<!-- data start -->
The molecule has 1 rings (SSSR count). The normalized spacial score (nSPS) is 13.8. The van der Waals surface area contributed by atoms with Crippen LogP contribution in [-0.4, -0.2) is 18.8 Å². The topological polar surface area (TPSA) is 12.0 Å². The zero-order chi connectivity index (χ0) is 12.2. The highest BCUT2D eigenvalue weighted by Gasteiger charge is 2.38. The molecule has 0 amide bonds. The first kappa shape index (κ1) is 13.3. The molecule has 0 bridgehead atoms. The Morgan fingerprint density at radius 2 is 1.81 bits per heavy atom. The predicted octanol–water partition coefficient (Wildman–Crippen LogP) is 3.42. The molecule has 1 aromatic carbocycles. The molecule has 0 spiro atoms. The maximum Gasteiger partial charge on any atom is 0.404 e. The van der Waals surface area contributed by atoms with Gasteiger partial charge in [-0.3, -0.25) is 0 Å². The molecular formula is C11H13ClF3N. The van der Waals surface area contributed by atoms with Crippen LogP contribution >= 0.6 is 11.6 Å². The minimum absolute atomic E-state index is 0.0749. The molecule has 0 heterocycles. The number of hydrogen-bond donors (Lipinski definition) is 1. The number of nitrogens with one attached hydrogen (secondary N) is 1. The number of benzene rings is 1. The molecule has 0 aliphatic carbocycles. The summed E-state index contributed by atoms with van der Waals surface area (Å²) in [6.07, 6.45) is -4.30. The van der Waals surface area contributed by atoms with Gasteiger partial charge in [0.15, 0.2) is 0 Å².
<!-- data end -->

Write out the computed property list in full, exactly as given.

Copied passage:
The molecule has 1 rings (SSSR count). The normalized spacial score (nSPS) is 13.8. The van der Waals surface area contributed by atoms with Crippen LogP contribution in [-0.4, -0.2) is 18.8 Å². The topological polar surface area (TPSA) is 12.0 Å². The zero-order chi connectivity index (χ0) is 12.2. The highest BCUT2D eigenvalue weighted by Gasteiger charge is 2.38. The molecule has 0 amide bonds. The first kappa shape index (κ1) is 13.3. The molecule has 0 bridgehead atoms. The Morgan fingerprint density at radius 2 is 1.81 bits per heavy atom. The predicted octanol–water partition coefficient (Wildman–Crippen LogP) is 3.42. The molecule has 1 aromatic carbocycles. The molecule has 0 spiro atoms. The maximum Gasteiger partial charge on any atom is 0.404 e. The van der Waals surface area contributed by atoms with Gasteiger partial charge in [-0.3, -0.25) is 0 Å². The molecular formula is C11H13ClF3N. The van der Waals surface area contributed by atoms with Crippen LogP contribution >= 0.6 is 11.6 Å². The minimum absolute atomic E-state index is 0.0749. The molecule has 0 heterocycles. The number of hydrogen-bond donors (Lipinski definition) is 1. The number of nitrogens with one attached hydrogen (secondary N) is 1. The number of benzene rings is 1. The molecule has 0 aliphatic carbocycles. The summed E-state index contributed by atoms with van der Waals surface area (Å²) in [6.07, 6.45) is -4.30. The van der Waals surface area contributed by atoms with Gasteiger partial charge in [0.15, 0.2) is 0 Å².